A Brief Introduction

Hello! If you're reading this, it is either because it came out recently and you saw it on the home page, or you clicked a link because you wanted to know a bit more about who I am and what I do. Bear with me if I give you more information than you needed to know, but you may find it interesting.

Who We Are
In most cases, "we" will refer to only me, since the majority of posts are my own. The name of this blog is derived from our FLL robotics team, which is the reason for starting it. Now that the competition is a thing of the past, I use it for my own projects, sometimes collaborating with my original team members.
My name is Will, and I am a proud TFOL and devoted builder.

What We're All About
If you haven't already figured it out, I live in a family of complete Lego nerds, of which I am undoubtedly the nerdiest.
I enjoy building my own models, modifying and upgrading existing sets and working on robotics projects, as well as other mechanical projects and exploits. If anything on here is not directly Lego-related, it probably has something to do with technology, projectiles, weapons or explosions. (I don't think I've had any explosions yet, but all in good time).
I am a major fan of Space sets, especially the classics. I'm also a devoted Star Wars geek, which may become evident from time to time.
The logic I live by is that if it's broken, it can be fixed, and if it works fine, it can be made better.

Terminology and Syntax
I frequently use terms that are common in the Lego fan community. If you are unfamiliar with anything I say, it will probably be defined in this list:

AFOL: Adult Fan of Lego. See also TFOL (Teenage Fan of Lego, that's me) or KFOL (Kid Fan of Lego; seldom used because frankly most fans of Lego are kids).

MOC: My Own Creation. This is a generic term referring to any model you build on your own, with no instructions.

LEGO vs. Lego vs. "legos:" This is an issue all its own. to prevent me from going off on a tangent, I'll refer you to a more in-depth explanation here.

Basic Terms: I found a great post here that discusses the use of commonplace terms like Bricks, Studs, Baseplates, Tiles and so forth. These types of terms are the bread and butter of anyone wanting to talk about Lego.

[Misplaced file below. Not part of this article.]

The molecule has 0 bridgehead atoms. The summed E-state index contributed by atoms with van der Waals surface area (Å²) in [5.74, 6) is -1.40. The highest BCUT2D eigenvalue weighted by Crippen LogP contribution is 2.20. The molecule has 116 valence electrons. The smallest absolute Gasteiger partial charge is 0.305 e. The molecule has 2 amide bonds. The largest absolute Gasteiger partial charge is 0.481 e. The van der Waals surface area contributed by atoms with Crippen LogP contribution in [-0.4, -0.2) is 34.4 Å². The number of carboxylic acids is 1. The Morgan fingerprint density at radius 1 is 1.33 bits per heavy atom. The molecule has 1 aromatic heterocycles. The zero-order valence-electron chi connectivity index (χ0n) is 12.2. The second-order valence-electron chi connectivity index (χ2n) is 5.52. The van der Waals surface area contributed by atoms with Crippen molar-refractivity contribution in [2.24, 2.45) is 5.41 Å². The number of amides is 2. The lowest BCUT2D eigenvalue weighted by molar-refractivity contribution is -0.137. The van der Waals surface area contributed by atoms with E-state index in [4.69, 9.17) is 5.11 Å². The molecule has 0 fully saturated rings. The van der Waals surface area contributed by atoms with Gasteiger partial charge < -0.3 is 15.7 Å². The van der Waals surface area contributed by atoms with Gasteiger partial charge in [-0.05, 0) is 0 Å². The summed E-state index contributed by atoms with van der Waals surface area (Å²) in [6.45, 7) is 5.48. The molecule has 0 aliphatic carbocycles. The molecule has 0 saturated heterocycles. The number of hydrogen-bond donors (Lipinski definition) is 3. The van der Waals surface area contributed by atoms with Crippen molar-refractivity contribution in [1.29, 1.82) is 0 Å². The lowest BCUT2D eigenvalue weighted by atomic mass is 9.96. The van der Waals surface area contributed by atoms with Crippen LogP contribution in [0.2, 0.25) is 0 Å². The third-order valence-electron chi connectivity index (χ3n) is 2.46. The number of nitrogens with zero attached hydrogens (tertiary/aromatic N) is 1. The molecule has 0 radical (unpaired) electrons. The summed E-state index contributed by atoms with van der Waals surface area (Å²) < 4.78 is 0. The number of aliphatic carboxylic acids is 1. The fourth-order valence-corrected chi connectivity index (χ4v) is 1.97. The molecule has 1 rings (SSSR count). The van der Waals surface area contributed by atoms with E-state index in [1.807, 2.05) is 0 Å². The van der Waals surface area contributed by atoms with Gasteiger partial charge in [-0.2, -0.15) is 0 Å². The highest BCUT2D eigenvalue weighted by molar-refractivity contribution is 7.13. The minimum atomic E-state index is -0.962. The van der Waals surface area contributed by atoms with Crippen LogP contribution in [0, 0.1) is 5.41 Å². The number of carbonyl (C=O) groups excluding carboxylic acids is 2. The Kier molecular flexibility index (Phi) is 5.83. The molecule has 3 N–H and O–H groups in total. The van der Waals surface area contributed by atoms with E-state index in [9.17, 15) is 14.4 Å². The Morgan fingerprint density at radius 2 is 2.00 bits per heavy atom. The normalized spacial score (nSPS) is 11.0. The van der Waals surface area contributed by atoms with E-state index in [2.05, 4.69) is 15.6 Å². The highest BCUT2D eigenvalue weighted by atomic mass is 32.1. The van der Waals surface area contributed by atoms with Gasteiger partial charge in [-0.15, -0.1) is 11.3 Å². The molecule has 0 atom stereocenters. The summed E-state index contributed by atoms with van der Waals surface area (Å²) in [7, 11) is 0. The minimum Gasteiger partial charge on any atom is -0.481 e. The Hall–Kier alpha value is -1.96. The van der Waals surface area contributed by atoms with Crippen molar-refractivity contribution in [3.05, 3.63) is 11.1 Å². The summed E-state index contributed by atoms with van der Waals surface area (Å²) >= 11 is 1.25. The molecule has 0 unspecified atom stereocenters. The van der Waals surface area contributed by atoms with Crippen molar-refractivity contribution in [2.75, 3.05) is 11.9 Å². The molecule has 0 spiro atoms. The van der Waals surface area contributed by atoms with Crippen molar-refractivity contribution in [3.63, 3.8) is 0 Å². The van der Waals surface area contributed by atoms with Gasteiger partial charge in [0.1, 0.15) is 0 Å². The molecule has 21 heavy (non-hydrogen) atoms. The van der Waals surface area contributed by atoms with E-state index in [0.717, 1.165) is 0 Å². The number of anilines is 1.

Advanced Terms: There are too many to cover right here, but there's another nice reference here, which has most of the terms you will hear and plenty that you probably will never hear. Regardless, I'll put down a few of my favorites and most commonly used ones:
BURP: Big Ugly Rock Piece-- a single, large element made to look like a section of rock face.
TLG: The LEGO Group.
Brick-Built: Composed of multiple Lego elements
Cheese Slope: A 33-degree 1x1 slope that is two plates high.
Half-Stud Offset: a technique in which elements are mounted between normal stud dimensions, as with a Jumper Plate
Jumper Plate: A 1x2 plate with a single stud in the middle.
SNOT: A technique characterized by the absence of studs on top of a model, either due to a coating of tiles or sideways building.

That was almost undoubtedly more than you needed to know, but I hope you found it interesting or at least helpful. Happy Building!

OYLC Part IV: STORING Your Lego Collection

Welcome to Part IV of OYLC (Organizing Your Lego Collection). Links to other sections can be found at the end of this post.

This section may be long, but there's plenty of material to cover. This is the Big One. The one that causes the most trouble of them all. That's because no matter how well you sort and subdivide, your collection will still take up space, and the eternal question remains: Where do I put it?

Well, ultimately it's up to you. Every individual person will have different needs and desires. Devoted MOC builders may break everything into finely divided high-rises of compartmentalized trays, while parents of young builders might pull everything into a single box of "organized chaos." (P.S. don't do that; I'll explain why later).

The fact of the matter is that you need to envision what you want your collection to look like, and work from there. Those who like to keep sets built will need display space, those who don't care about sets don't need to sort them all out, and so on. The bottom line, however, is that it needs to be organized. I found some interesting points from a conversation with former designer Megan Rothrock, whose philosophy is identical to mine.